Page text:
Many people associate rehabilitation with acutely injured pets. However, many people don’t know that even healthy, uninjured pets can be helped with the addition of rehabilitation exercises and treatments.
Pet rehabilitation starts with a thorough assessment by a rehabilitation-trained veterinarian to identify sources of pain, dysfunction, and weakness. Our rehabilitation team is composed of veterinarians with additional training in rehabilitation (and other complementary skills like spinal manipulation, acupuncture, and herbal therapy), alongside highly trained rehabilitation therapists who provide treatments like underwater treadmill, therapeutic exercise, soft tissue mobilizations, and modalities like LASER. The entire team is dedicated to helping your pet improve. Below we answer a few of the most common questions we get.
Who can benefit from veterinary rehabilitation?
Quality of life and functionality are the main focuses for our pet rehab patients. This can be applied to critically injured patients, aging pets that need pain management, and those recovering from surgery or neurologic injury.
Various services offered in a rehabilitation hospital, such as soft tissue mobilization or therapeutic exercise, can also be applied to competition dogs—or even working dogs in the community!
What are common conditions that are treated during pet rehab?
Both acute and chronic neurologic and orthopedic conditions are frequently addressed during treatment. Some examples include hip dysplasia, degenerative myelopathy, and cranial cruciate disease. Other conditions that respond well to rehabilitation include arthritis, post-operative amputations, and competition injuries.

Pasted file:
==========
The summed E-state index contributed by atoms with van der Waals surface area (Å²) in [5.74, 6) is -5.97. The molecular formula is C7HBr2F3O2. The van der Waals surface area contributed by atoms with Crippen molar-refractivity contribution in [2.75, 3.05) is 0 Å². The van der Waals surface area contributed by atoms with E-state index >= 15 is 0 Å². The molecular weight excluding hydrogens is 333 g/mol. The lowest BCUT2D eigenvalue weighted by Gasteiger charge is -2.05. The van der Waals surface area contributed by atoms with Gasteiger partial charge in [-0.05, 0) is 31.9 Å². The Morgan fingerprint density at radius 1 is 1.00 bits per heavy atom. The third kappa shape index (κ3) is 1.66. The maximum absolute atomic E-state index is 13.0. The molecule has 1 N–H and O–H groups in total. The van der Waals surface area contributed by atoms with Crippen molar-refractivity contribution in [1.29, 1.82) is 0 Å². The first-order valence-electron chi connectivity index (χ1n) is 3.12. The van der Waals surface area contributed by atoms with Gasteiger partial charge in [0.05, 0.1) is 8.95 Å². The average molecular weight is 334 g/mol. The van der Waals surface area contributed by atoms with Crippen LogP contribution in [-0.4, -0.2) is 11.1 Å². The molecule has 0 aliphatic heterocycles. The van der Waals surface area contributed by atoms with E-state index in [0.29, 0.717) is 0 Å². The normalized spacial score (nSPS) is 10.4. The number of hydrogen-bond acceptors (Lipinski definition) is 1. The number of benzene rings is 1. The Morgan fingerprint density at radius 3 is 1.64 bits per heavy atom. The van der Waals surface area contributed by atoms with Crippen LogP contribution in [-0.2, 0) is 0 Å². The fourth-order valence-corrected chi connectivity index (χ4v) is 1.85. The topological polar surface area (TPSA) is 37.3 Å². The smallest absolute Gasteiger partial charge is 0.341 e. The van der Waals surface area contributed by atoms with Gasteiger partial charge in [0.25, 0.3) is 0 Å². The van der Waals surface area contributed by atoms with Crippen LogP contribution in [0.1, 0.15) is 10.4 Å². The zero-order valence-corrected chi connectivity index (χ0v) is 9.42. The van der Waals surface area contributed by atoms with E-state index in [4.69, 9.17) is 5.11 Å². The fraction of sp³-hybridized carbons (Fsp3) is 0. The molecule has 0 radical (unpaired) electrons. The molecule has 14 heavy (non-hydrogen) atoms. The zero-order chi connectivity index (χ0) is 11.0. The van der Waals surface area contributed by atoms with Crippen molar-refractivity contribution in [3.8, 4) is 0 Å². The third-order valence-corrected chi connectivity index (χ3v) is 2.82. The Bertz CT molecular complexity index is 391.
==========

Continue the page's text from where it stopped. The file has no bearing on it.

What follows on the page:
What are effective methods used for treatment?
There are many types of specialized pet rehabilitation equipment that are used for various conditions, such as:
- LASER technology
- Therapeutic ultrasound
- Underwater treadmill
- Extracorporeal shockwave therapy
- And more
However, a big factor people often overlook is the use of the veterinary team’s hands. Massages, therapeutic exercises, spinal manipulations, and stretching are all very effective in addressing your pet’s issues.
What if I have money and time constraints?
Veterinary rehabilitation often scares people off because they are under the impression that it is going to be very expensive. The reality is that it is usually much less than owners have built up in their minds. It is also important to keep in mind that preventative measures taken as part of the overall rehabilitation plan can reduce future necessary care—whether that be avoiding a future surgery, weaning off pain medication, or reducing the number of veterinary visits overall. These together save money in the long run. If time is a major factor, most rehabilitation veterinarians are happy to prescribe a home exercise program for you to do at home, or offer drop-off services to do the treatments themselves while you are at work.
How soon will I see a difference?
This is very case-dependent. In general, it takes about 2-3 weeks to start seeing the first changes in your pet. This doesn’t mean it will take that long for your pet to start improving, but as time goes on, you should see continuous improvements along the way. A more specific timeline will be given to you at your initial visit with the veterinarian.
Schedule your visit now with Veterinary Rehabilitation Care here, and let us help.